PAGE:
One gauge of anxiety in the marketplace was seen Tuesday, when gold prices posted solid gains despite a strong rally in the U.S. dollar index. In past months the USDX and gold prices have traded in a strong inverse relationship on a daily basis. The rally in the gold market this week comes amid the shaky global stocks markets and worries about rising Covid infections in China continuing to crimp the world’s second-largest economy.
...
Technically, the gold futures bulls have the solid overall near-term technical advantage. Prices are in a two-month-old uptrend on the daily bar chart. Bulls’ next upside price objective is to produce a close in February futures above solid resistance at $1,900.00. Bears' next near-term downside price objective is pushing futures prices below solid technical support at $1,775.00. First resistance is seen at today’s high of $1,871.30 and then at $1,900.00. First support is seen at $1,850.00 and then at the overnight low of $1,842.00. ...

The silver bulls have the solid overall near-term technical advantage. A choppy, four-month-old uptrend is in place on the daily bar chart. Silver bulls' next upside price objective is closing March futures prices above solid technical resistance at $25.00. The next downside price objective for the bears is closing prices below solid support at $23.00. First resistance is seen at this week’s high of $24.775 and then at $25.00. Next support is seen at this week’s low of $24.095 and then at $24.00. ...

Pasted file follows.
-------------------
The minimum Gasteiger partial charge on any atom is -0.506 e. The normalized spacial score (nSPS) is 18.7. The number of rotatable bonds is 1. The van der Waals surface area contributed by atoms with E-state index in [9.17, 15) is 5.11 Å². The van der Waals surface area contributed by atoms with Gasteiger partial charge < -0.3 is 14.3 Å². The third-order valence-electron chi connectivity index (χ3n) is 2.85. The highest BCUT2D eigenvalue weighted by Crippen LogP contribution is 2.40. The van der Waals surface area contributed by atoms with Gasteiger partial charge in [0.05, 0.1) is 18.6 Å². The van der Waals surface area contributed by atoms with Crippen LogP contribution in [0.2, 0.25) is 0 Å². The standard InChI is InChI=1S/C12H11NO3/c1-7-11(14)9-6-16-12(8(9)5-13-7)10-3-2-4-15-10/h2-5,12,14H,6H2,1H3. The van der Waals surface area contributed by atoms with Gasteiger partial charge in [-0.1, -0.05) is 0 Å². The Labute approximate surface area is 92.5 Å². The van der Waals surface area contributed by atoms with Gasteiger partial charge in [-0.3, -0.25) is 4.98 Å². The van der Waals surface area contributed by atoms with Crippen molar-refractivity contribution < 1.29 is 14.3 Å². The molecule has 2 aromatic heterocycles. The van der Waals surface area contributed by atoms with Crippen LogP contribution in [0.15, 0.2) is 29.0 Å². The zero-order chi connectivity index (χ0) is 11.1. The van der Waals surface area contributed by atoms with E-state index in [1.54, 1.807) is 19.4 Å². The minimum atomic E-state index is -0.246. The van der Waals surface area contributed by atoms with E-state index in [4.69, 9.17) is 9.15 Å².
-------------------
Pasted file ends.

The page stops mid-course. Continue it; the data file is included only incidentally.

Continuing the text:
Voodoo

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The miners both GDX and GDXJ are breaking above their recent highs as well. Looking good to me. Nice solid move above $30. Need to finish strong today.

1672848662033.png
 

Oldmansmith

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Just did a job for a computer guy, we were chatting and he said “don’t invest in Bitcoin.” He said that the supposed advantage of it was anonymity, and that it was no longer anonymous and could be easily tracked. Not that most here are big crypto investors but I thought that was interesting.
 

dpong

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BABA been having a nice run last couple days. Bought yesterday, sold today for a 10% gain. Good start to the year.
Congratulations!

Why did you sell?

BABA_2023-01-04_14-21-00.png
 

Cigarlover

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Congratulations!

Why did you sell?

View attachment 5473